Journalism students are running a business and it’s pivotal that they master the skill of negotiation. From negotiating which fonts will be in this year’s yearbook and who gets to write certain stories to what pages can be color or what cool tip-in they can add — these decisions are determined from their mastery of negotiation. Our students have to take all of the evidence into account and then lobby for what they want. Being a good negotiator doesn’t mean you always win, but that you recognize the decision made is best for the parties involved.
Another desired skill is cognitive flexibility. This is the brain’s ability to transition from thinking about one concept to another. The more quickly one can shift his thinking from one dimension (like the color of an object) to another (like the shape of an object), the greater his level of cognitive flexibility. Isn’t this what we ask our students to do daily? Write this story, take photos, create a layout, edit photos, edit a story, and so on. We continually ask them to switch gears to be most productive during class.
No other class prepares a student for the real world like a student publication does. That is evident through my vast and varied success stories. While I may not have students who are winning Emmys or Pulitzer prizes — yet — those who work for professional media outlets, like the Wall Street Journal, Fox Sports and the Orlando Sentinel, as well as those who are doctors, dentists, lawyers, teachers and entrepreneurs, repeatedly attest that the class that most prepared them for their job today is their high school publication class.
I’ve learned as a journalism adviser that it’s OK, and necessary, to lobby for your programs — because what we do matters to our school and the community we serve.
I have been blessed to work with some amazing principals as well as incredible assistant principals of instruction who have supported me over the years, but I have worked to foster good working relationships with them.
While I have not always seen eye-to-eye with all of them, no matter what our differences, ultimately we work together to do what’s best for kids. I help them see why it’s important to invest in the journalism program and encourage them to come see the magic that occurs in room 224.
Since most administrators do not have a yearbook background, they may not know what you really do, so allowing them to see the “organized chaos” can only help your cause. So yes, invite them to your classroom. Let them see the peer-to-peer instruction, cooperative learning, and writing, designing and editing to create pages for your publication. To do all of this requires students to use higher-order thinking skills.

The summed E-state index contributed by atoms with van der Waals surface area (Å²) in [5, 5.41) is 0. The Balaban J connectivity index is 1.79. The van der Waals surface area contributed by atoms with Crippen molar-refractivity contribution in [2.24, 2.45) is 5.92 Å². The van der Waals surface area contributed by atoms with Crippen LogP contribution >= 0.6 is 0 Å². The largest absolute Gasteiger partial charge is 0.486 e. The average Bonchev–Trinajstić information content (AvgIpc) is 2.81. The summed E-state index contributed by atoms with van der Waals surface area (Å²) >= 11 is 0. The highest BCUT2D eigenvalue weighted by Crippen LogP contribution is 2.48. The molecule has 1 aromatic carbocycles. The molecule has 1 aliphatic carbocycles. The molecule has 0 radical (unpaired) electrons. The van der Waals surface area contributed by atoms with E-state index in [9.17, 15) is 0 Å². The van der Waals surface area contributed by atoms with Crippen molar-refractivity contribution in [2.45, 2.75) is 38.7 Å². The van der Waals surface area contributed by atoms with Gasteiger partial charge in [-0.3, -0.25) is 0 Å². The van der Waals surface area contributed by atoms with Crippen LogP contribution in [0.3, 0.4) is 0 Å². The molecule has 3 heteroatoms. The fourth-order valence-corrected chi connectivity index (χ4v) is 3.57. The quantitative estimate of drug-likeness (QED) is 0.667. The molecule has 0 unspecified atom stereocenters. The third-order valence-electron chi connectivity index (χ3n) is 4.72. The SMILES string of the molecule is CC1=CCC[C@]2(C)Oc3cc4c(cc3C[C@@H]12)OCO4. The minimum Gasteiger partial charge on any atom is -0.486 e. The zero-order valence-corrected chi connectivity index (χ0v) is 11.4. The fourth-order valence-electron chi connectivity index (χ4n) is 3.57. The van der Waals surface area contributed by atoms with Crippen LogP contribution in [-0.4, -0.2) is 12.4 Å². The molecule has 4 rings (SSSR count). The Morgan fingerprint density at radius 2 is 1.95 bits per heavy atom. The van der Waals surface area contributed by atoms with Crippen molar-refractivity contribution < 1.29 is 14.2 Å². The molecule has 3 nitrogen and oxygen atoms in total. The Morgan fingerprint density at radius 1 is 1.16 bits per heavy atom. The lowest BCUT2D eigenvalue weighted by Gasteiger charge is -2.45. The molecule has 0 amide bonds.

To our critics who ask why bother — journalism is dying.
This simply isn’t true. Just because it’s not printed on paper and thrown in your driveway anymore doesn’t mean it’s dead. Journalism is evolving, changing with the modern times — as it should. Nothing can stay stagnant and remain viable.
Publications, even yearbooks, have to learn how to engage the reader. In addition to telling the stories in the book, we need to be creating web posts, videos, social media blasts, and live tweeting events to keep the reader hooked.
Not only does this provide a reader service, but all of these examples teach real-life employability skills: writing, web development, video/audio editing, marketing and social media management. So let’s keep challenging ourselves and our students to learn and grow in this profession.
Show your administration
A few tips to start earning respect from your administration, school and community
- Be an active member in journalism organizations. Start by attending regional and state workshops and conventions to stay abreast of industry trends. Then broaden this scope by joining national organizations, like JEA, NSPA and CSPA. Submit your publications for critiques to start winning awards. Administrators like things they can brag on to the community.
- Celebrate everything. When you win those awards from your state or national journalism organization, make a big deal out of it. Tweet it, send emails to invested parties and eat cake! According to educational researcher Dr. Robert Marzano, it’s important to celebrate student successes.
- Ask. Administrators, parents and students probably do not know what it costs to run a quality journalism program. Price necessary items and ask for the money. Let them know how this will benefit your students and your school. Every staff needs at least one good camera and a f2.8 70-200 lens. Of course more allows you to cover more events at one time, but invest in at least one. You also need a color printer that prints on 11×17 paper so you can print your pages full size and see what they are going to look like in print because on screen and printed often look very different.